"They're just taking a break," the verger called down to them. "They'll start again in a minute or two. There are always some fairly new ringers at practice sessions, so they ring short sequences when they're first learning."
Templeton only nodded and kept climbing, relieved to see the verger disappear at last into another of the arched doorways. When he reached it himself, his chest was a little tight and he was still breathing hard - he could even hear Marcus puffing behind him - but the young verger was waiting to offer him a hand into the large, square chamber beyond.
"You all right?" he asked.
"Yeah, I'll be fine," Templeton said.
Beyond, there were six or eight people standing in an irregular semicircle under as many long ropes snaking down from small, neat holes in the room's ceiling. A few more ropes were swagged to the side, out of the way. The dangling ropes all had thick, fuzzy handgrips of red, white, and blue, about a yard long, on the parts above the ringers' heads. "Tails" of plain rope continued below. Several of the ringers were testing the height of the handgrips, some of them adjusting shallow, carpet-covered boxes beneath their assigned bell ropes. A few were already standing on such boxes.
As the newcomers sat down, the movement underneath the bell ropes gradually ceased, the ringers settling with both hands on the fuzzy handholds above their heads and the tails of rope looped up with their left hands.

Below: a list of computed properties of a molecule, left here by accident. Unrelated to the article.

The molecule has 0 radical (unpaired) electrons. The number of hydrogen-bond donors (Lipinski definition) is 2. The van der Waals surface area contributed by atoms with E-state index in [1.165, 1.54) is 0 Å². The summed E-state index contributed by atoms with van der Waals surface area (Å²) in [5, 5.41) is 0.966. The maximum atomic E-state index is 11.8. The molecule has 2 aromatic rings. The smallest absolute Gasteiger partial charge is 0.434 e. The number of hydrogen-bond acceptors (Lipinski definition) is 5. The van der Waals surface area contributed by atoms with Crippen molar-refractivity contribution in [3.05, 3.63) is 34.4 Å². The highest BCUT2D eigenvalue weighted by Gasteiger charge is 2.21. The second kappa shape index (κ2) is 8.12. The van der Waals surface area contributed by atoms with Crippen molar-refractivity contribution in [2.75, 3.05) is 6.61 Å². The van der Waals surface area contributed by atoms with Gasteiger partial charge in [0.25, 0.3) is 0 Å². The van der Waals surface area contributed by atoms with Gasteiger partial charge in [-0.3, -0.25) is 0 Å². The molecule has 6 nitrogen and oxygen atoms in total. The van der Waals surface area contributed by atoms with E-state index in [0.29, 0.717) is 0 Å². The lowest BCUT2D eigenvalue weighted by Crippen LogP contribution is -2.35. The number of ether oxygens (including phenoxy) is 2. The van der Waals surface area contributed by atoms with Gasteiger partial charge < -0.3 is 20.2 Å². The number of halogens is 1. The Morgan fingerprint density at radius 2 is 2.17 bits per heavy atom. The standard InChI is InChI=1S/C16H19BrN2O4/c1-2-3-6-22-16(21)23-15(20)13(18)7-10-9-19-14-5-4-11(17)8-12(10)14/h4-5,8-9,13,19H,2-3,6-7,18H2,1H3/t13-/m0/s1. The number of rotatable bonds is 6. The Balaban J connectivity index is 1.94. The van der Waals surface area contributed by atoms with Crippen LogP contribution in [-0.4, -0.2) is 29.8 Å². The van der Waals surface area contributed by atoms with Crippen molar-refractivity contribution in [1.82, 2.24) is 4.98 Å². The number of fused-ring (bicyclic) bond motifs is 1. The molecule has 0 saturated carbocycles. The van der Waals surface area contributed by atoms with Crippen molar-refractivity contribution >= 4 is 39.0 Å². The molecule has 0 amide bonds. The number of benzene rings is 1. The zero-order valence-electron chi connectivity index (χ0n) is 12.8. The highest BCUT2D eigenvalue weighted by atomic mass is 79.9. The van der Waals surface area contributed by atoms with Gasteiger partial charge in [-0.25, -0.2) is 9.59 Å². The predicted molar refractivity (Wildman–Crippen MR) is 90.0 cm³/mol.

"Look to," said a middle-aged man to the far left of the lineup - which apparently was a signal that they were about to begin, for all eyes flicked in his direction. "Treble's ready," the man said then, starting to pull gently on his rope. "Treble's going... she's gone."
As he said it, all the others followed suit in clockwise order, according to some arcane protocol probably best understood only by other bell-ringers. Templeton couldn't tell whether the leader's bell had been the first to sound, but he did quickly notice that each sequence of ringing started with the lightest bell and descended down the scale.
"If I remember my Dorothy Sayers," Marcus said beside him, "I think this is called 'rounds' - when they simply ring in descending order, treble to tenor, and keep repeating. If they intend to progress to changes, then pretty soon - and I have no idea how they know when to start, or how they do it - they should begin changing places in the ringing order, two bells at a time - hence comes the term 'change-ringing.' The ringing sequence for each individual bell is a mathematical progression - and that, I’m afraid, is just about the extent of my knowledge on the subject."